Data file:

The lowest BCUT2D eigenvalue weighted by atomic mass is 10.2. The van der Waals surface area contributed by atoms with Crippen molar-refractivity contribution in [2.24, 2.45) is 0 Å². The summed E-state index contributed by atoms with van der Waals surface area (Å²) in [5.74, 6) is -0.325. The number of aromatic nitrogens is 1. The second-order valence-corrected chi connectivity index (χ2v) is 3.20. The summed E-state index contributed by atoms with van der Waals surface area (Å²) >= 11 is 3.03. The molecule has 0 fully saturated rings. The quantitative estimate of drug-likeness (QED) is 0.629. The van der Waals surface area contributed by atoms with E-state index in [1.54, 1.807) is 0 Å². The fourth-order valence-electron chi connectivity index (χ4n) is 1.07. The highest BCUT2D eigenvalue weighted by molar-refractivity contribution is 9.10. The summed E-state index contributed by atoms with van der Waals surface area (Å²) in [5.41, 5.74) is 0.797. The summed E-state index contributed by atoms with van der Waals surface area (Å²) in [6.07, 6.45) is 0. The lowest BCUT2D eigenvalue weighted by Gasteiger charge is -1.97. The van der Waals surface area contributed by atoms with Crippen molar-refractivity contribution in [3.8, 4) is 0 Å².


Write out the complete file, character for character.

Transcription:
The lowest BCUT2D eigenvalue weighted by atomic mass is 10.2. The van der Waals surface area contributed by atoms with Crippen molar-refractivity contribution in [2.24, 2.45) is 0 Å². The summed E-state index contributed by atoms with van der Waals surface area (Å²) in [5.74, 6) is -0.325. The number of aromatic nitrogens is 1. The second-order valence-corrected chi connectivity index (χ2v) is 3.20. The summed E-state index contributed by atoms with van der Waals surface area (Å²) >= 11 is 3.03. The molecule has 0 fully saturated rings. The quantitative estimate of drug-likeness (QED) is 0.629. The van der Waals surface area contributed by atoms with E-state index in [1.54, 1.807) is 0 Å². The fourth-order valence-electron chi connectivity index (χ4n) is 1.07. The highest BCUT2D eigenvalue weighted by molar-refractivity contribution is 9.10. The summed E-state index contributed by atoms with van der Waals surface area (Å²) in [5.41, 5.74) is 0.797. The summed E-state index contributed by atoms with van der Waals surface area (Å²) in [6.07, 6.45) is 0. The lowest BCUT2D eigenvalue weighted by Gasteiger charge is -1.97. The van der Waals surface area contributed by atoms with Crippen molar-refractivity contribution in [3.8, 4) is 0 Å².